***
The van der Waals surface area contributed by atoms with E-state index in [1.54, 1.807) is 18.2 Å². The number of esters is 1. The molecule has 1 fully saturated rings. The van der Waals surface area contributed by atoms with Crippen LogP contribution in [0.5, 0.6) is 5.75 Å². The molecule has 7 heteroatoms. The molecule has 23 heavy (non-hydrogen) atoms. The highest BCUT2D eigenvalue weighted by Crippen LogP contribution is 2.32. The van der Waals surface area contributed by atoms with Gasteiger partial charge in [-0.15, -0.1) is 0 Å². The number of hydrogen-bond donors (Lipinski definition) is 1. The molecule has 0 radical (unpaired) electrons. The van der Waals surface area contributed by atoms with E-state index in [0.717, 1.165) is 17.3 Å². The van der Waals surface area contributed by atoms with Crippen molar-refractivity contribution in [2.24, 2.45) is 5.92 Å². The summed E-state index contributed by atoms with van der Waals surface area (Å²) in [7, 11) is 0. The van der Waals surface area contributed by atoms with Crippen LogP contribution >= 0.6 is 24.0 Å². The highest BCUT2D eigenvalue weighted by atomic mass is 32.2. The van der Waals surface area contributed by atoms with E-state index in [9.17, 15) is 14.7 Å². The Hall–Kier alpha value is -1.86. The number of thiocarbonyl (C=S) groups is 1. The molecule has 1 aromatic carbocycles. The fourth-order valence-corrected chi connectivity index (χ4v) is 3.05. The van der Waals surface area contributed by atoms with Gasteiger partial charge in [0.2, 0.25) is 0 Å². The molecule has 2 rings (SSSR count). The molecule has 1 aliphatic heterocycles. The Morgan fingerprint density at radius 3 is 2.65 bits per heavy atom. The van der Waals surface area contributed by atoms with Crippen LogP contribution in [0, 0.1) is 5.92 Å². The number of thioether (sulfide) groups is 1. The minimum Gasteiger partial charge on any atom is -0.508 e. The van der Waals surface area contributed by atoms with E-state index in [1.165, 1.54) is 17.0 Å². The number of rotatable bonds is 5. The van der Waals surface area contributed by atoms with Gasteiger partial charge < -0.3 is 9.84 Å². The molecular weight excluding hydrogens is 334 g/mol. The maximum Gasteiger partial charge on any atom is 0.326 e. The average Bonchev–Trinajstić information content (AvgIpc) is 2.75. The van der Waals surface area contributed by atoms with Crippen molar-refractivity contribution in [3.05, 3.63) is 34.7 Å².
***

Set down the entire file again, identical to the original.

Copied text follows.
The van der Waals surface area contributed by atoms with E-state index in [1.54, 1.807) is 18.2 Å². The number of esters is 1. The molecule has 1 fully saturated rings. The van der Waals surface area contributed by atoms with Crippen LogP contribution in [0.5, 0.6) is 5.75 Å². The molecule has 7 heteroatoms. The molecule has 23 heavy (non-hydrogen) atoms. The highest BCUT2D eigenvalue weighted by Crippen LogP contribution is 2.32. The van der Waals surface area contributed by atoms with Gasteiger partial charge in [-0.15, -0.1) is 0 Å². The number of hydrogen-bond donors (Lipinski definition) is 1. The molecule has 0 radical (unpaired) electrons. The van der Waals surface area contributed by atoms with E-state index in [0.717, 1.165) is 17.3 Å². The van der Waals surface area contributed by atoms with Crippen molar-refractivity contribution in [2.24, 2.45) is 5.92 Å². The summed E-state index contributed by atoms with van der Waals surface area (Å²) in [7, 11) is 0. The van der Waals surface area contributed by atoms with Crippen LogP contribution >= 0.6 is 24.0 Å². The highest BCUT2D eigenvalue weighted by atomic mass is 32.2. The van der Waals surface area contributed by atoms with E-state index in [9.17, 15) is 14.7 Å². The Hall–Kier alpha value is -1.86. The number of thiocarbonyl (C=S) groups is 1. The molecule has 1 aromatic carbocycles. The fourth-order valence-corrected chi connectivity index (χ4v) is 3.05. The van der Waals surface area contributed by atoms with Gasteiger partial charge in [0.2, 0.25) is 0 Å². The molecule has 2 rings (SSSR count). The molecule has 1 aliphatic heterocycles. The Morgan fingerprint density at radius 3 is 2.65 bits per heavy atom. The van der Waals surface area contributed by atoms with Crippen LogP contribution in [0, 0.1) is 5.92 Å². The number of thioether (sulfide) groups is 1. The minimum Gasteiger partial charge on any atom is -0.508 e. The van der Waals surface area contributed by atoms with E-state index in [1.165, 1.54) is 17.0 Å². The number of rotatable bonds is 5. The van der Waals surface area contributed by atoms with Gasteiger partial charge < -0.3 is 9.84 Å². The molecular weight excluding hydrogens is 334 g/mol. The maximum Gasteiger partial charge on any atom is 0.326 e. The average Bonchev–Trinajstić information content (AvgIpc) is 2.75. The van der Waals surface area contributed by atoms with Crippen molar-refractivity contribution in [3.05, 3.63) is 34.7 Å².